Sunday, November 2, 2008

A Nice Little Joy Ride


So I got the plates machined on Friday! It was great, I went over there and planned on leaving it for the day, but one of the machinists was free and did it for me right on the spot. Took about 20 minutes and they didn't even charge me! I had each of the bolt each counter-sunk 1/8 inch and now the ticking sound is completely gone. There are excellent people at the R.J. Moran Machine Shop and I will be doing business with them again, I know that.



I also decided to take a pic of my control board before I get to neatening it up. I was going to work on the box this weekend, but I decided to put the motor back in and drive it around.









Now for the goods. I reinstalled the motor and control board back into the EV and I adjusted the low voltage setting on the controller and drove it. I left the controller at 75% maximum output, and man was it sluggish. It drove like an oversized golf cart and i could barely hit 10 MPH up a mild hill and I could get to 15-20 MPH with a slight down hill and a long runway of road. So here is my video of that test:
video
Then I had a few things to do, came back and decided to set the controller to 100%. What a difference! Not only was is much peppier, I was hitting 15 MPH easily and got up to 25 MPH before slamming on the brakes to avoid the little kiddies playing in the road. Sadly, I didn't get a video of this run. I have clocked about 2+ miles so far in my EV!!!

The performance seems rather low at the moment because of four factors.
1) I am only running at 60 volts, and the torque for my motor is rather low at this voltage. So essentially it is an oversized golf car.
2) I had sticky front brakes that need some attentions and this is definitely created more drag. 3) My PB5 throttle control doesn't go all the way because of the limited throttle cable, and the actual design of the PB5. I haven't measure how far it actually go, but I think I only get 75-85% of total throttle output.
4) the tires are really low on pressure. I mean really LOW, and this is adding unwanted rolling resistance.

So on Monday I plan on pumping up the tires and giving it another go and see if there are any performance increases.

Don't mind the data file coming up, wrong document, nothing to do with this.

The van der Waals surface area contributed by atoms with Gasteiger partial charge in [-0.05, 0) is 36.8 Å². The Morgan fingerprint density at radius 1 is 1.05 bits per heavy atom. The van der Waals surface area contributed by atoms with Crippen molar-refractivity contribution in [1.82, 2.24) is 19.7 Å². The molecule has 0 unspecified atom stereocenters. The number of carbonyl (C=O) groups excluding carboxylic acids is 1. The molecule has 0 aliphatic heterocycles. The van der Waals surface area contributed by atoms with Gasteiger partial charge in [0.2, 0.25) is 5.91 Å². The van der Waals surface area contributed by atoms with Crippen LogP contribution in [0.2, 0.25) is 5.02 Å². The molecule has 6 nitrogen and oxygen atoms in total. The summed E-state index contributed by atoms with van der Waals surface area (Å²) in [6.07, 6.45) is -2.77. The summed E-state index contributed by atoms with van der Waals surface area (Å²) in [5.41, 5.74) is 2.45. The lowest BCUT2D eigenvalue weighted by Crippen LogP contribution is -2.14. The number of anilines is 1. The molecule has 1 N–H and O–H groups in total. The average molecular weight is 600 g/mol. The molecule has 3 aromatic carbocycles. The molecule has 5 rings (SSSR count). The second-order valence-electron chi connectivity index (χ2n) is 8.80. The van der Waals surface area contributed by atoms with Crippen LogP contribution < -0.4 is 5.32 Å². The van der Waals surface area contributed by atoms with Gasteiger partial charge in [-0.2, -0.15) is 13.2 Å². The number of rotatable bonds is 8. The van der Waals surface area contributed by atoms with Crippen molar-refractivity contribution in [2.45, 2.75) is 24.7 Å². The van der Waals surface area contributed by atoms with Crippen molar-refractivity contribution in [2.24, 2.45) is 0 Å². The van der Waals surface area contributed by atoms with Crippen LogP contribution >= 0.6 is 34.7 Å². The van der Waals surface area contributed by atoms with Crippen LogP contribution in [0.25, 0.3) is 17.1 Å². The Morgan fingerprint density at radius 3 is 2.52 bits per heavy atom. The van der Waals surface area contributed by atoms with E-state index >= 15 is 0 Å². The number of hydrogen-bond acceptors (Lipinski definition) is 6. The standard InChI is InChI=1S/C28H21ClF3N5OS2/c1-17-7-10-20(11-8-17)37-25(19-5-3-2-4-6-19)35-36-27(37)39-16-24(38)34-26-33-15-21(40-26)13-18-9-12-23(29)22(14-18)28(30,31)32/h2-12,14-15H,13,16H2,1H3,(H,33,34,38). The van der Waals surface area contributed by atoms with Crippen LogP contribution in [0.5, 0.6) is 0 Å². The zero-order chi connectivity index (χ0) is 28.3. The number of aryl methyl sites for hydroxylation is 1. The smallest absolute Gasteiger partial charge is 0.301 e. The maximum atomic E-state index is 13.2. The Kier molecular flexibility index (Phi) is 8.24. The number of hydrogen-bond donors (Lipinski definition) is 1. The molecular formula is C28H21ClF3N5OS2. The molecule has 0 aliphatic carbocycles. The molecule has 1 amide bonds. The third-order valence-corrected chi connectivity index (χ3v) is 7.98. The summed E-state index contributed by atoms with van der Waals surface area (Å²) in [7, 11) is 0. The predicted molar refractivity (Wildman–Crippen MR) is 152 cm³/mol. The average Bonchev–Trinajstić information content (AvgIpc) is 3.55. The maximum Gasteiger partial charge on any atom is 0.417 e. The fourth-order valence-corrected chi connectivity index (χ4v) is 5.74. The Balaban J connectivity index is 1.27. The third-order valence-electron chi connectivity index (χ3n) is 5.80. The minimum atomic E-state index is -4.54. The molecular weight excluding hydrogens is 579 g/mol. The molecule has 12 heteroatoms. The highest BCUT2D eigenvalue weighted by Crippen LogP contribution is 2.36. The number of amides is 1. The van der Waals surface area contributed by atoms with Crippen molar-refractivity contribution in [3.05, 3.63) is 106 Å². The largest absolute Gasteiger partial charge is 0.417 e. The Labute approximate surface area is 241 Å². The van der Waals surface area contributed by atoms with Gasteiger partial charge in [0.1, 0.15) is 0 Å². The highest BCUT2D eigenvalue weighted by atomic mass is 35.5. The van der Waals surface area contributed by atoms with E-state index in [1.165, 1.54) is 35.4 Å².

4 comments:

Justin Sawell said...

My control box setup looks EXACTLY like yours, spread out on the work bench like that. Except for the controller - I'm still saving up for that.

I'm thinking of enclosing it all inside a large plastic tool box with a lockable lid and "High Voltage" stickers for neatness and safety.

You must have that EV grin all over. Great stuff so far!

David Harrington said...

I have this metal water proof box that I plan on using to house the contactors and the relays that are in that black box.

I think I am going to throw in another battery in the trunk for 72 volts, pump the tires up this afternoon, give it a fresh charge and try it again.

Justin Sawell said...

I've been tossing around the idea of a range extender like that: Having a port in the trunk where I can stick another 3 or 4 batteries if I need them, but take them out if I'm just running to work and back.

Maybe hooking up a relay so I can disconnect "dead" batteries and fire up the "live" ones - although I'd still be lugging around 200 pounds of dead weight...

David Harrington said...

I think the best thing would to be just build the EV with the highest voltage and the most batteries possible. Within reason, of course. Dead weight will probably lose you more range than you would gain. I haven't added more batteries to test yet because I haven't made any more cables. When the EV is done it will be a 96 volt system and about 520 lbs of batteries.